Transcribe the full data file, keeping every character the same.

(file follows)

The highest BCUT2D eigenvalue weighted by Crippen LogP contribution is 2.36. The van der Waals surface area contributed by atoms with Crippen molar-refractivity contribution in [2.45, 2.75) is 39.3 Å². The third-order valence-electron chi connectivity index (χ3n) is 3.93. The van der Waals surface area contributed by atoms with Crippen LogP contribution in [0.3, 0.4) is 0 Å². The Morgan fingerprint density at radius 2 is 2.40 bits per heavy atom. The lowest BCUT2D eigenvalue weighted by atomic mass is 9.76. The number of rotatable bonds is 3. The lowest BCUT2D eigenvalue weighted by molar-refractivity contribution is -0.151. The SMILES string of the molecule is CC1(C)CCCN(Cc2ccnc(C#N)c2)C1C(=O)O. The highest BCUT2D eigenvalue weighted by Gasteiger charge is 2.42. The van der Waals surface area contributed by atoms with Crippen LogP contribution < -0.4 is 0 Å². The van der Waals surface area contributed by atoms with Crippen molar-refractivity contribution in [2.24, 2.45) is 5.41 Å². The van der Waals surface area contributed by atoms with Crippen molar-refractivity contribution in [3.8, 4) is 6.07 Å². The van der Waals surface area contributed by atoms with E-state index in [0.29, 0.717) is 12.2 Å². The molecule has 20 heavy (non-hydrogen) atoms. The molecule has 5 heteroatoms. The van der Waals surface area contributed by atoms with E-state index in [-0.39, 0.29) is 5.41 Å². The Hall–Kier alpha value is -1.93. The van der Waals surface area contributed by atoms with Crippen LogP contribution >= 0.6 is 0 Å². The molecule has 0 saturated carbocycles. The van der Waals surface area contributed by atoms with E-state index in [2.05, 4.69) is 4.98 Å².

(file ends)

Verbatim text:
The highest BCUT2D eigenvalue weighted by Crippen LogP contribution is 2.36. The van der Waals surface area contributed by atoms with Crippen molar-refractivity contribution in [2.45, 2.75) is 39.3 Å². The third-order valence-electron chi connectivity index (χ3n) is 3.93. The van der Waals surface area contributed by atoms with Crippen LogP contribution in [0.3, 0.4) is 0 Å². The Morgan fingerprint density at radius 2 is 2.40 bits per heavy atom. The lowest BCUT2D eigenvalue weighted by atomic mass is 9.76. The number of rotatable bonds is 3. The lowest BCUT2D eigenvalue weighted by molar-refractivity contribution is -0.151. The SMILES string of the molecule is CC1(C)CCCN(Cc2ccnc(C#N)c2)C1C(=O)O. The highest BCUT2D eigenvalue weighted by Gasteiger charge is 2.42. The van der Waals surface area contributed by atoms with Crippen LogP contribution < -0.4 is 0 Å². The van der Waals surface area contributed by atoms with Crippen molar-refractivity contribution in [2.24, 2.45) is 5.41 Å². The van der Waals surface area contributed by atoms with Crippen molar-refractivity contribution in [3.8, 4) is 6.07 Å². The van der Waals surface area contributed by atoms with E-state index in [0.29, 0.717) is 12.2 Å². The molecule has 20 heavy (non-hydrogen) atoms. The molecule has 5 heteroatoms. The van der Waals surface area contributed by atoms with E-state index in [-0.39, 0.29) is 5.41 Å². The Hall–Kier alpha value is -1.93. The van der Waals surface area contributed by atoms with Crippen LogP contribution >= 0.6 is 0 Å². The molecule has 0 saturated carbocycles. The van der Waals surface area contributed by atoms with E-state index in [2.05, 4.69) is 4.98 Å².